Plot: What’s it about?
Harry Ballard (Karl Urban) is a skilled anthropologist, but his life is about to take some unexpected turns, perhaps down some very dark roads. After an expedition that uncovered an evil presence, he has went from a normal person to a marked man. Of course, he is no stranger to supposed curses and the like that surround some artifacts, but as he soon discovers, some of those legends can be very real indeed. Now he finds himself on the bad side of a demonic cult and that’s terrible news, as they’ll stop at nothing to get at him. In their plans, he is to be a living sacrifice to the demons and no matter what it takes, he is to be captured and offered to the demons. So as this cult hunts him down and the demons haunt him, even as he sleeps, Ballard has nowhere to hide and no one to turn to. But then he meets Bennie (Katie Wolfe), a former member of the cult who lends him a hand to remain alive. Is all this part of some horrific plan to restore the powers of demons, or is Ballard just having some serious mental issues?
As a fan of horror movies, it has been tough in recent times, as minimal new horror films have been released and of those, most have been miserable. As such, it seems that even decent ones come off as good, because we are starved for genre content. Such is the case with The Irrefutable Truth About Demons, which is predictable and brings minimal unique moments to the table, but it isn’t half bad and as such, will earn a place in my collection. The story is by the numbers and telegraphs most of the twists, but the end is quite cool, at least in my opinion. This movie earns its keep via visuals, atmosphere, and buckets of blood, all of which are elements we horror fans love to see, of course. The costumes, cinematography, and production design are all very good here, even the makeup work and lighting is top notch, especially for a low budget horror picture. All of those elements combine to forge some eerie atmosphere, but don’t expect too much tension, as the story is too predictable to allow for much of that. The blood flows often here and in liberal doses, in addition to some rather memorable sequences, which are not always gore related, but fun to watch nonetheless. I think this package from Ventura is a good one, but the lack of a widescreen transfer is inexcusable, which leaves this as a rental, save for hardcore fans.
Video: How does it look?
The Irrefutable Truth About Demons is presented in a full frame transfer, as opposed to the intended widescreen edition. The import disc sports an anamorphic widescreen version, so I am unsure why one wasn’t used here, but in any event, it is a let down. This was a low budget production and less than top notch film stock was used, so don’t expect a pristine, razor sharp presentation, as that would be next to impossible in this case. The darker scenes show more grain than I’d like, but I think this is due to the methods & materials used, so I can’t be too upset, since it is the fault of the source materials. Most of the scenes look solid and even with low budget origins, the image is stable and remains more than watchable. The massive oversight of not including a widescreen edition aside, this one doesn’t look too bad.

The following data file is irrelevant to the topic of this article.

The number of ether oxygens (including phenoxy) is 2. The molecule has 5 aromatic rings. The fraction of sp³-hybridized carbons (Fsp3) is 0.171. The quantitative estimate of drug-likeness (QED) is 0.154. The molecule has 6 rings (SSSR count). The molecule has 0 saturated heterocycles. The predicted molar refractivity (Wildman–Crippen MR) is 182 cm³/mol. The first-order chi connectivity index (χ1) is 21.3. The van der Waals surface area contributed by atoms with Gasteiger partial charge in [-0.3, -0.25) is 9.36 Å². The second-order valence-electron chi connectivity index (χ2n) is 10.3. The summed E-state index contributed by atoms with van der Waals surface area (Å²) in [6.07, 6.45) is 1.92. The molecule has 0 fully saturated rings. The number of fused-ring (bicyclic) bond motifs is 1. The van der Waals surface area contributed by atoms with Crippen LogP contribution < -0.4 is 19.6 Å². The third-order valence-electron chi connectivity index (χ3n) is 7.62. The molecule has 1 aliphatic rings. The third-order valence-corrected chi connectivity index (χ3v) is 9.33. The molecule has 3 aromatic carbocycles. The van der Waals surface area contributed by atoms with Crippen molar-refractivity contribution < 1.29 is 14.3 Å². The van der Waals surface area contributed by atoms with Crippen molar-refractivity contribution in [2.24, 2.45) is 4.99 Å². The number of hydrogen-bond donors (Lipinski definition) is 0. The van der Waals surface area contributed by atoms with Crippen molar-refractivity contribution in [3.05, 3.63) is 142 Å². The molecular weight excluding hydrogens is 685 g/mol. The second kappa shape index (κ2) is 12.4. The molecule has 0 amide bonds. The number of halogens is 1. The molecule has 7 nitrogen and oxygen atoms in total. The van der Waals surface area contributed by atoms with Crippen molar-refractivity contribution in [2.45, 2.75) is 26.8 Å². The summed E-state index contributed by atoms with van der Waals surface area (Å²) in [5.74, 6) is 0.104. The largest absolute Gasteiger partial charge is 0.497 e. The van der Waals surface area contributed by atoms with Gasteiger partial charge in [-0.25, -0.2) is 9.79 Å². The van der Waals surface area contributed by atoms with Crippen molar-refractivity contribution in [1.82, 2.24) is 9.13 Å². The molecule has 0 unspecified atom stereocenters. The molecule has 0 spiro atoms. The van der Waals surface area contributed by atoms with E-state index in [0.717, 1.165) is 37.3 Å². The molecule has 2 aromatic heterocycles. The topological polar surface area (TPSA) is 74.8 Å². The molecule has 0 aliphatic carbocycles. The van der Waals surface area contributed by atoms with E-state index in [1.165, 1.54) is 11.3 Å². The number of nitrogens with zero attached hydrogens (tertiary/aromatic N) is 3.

Audio: How does it sound?
A basic, but effective Dolby Digital stereo option is used here, so don’t expect an explosive experience. This movie wouldn’t benefit much from true surround sound however, so the audio never seems too limited, aside from a few instances, but even then, no serious issues arise. The sound effects are clean and well placed, while all musical cues also come through without a hitch. The dialogue is sharp and consistent at all times as well, no problems in the least to report. I suppose a surround track might open up the atmosphere somewhat, but I have no serious issues here, as far as stereo options are concerned.
Supplements: What are the extras?
This is a special edition after all, so it sports some cool bonus materials. The theatrical trailer included is in widescreen and when the main feature isn’t, it is like a slap in the face to the viewers, I think. Next up is an audio commentary track with director Glenn Standring, who offers a chatty, informative session. He touches upon his thoughts about the movie, some abandon concepts, and even offers some criticism at times. You’ll also find some deleted scenes (in widescreen), a behind the scenes featurette, and talent files, as well as some hidden extras.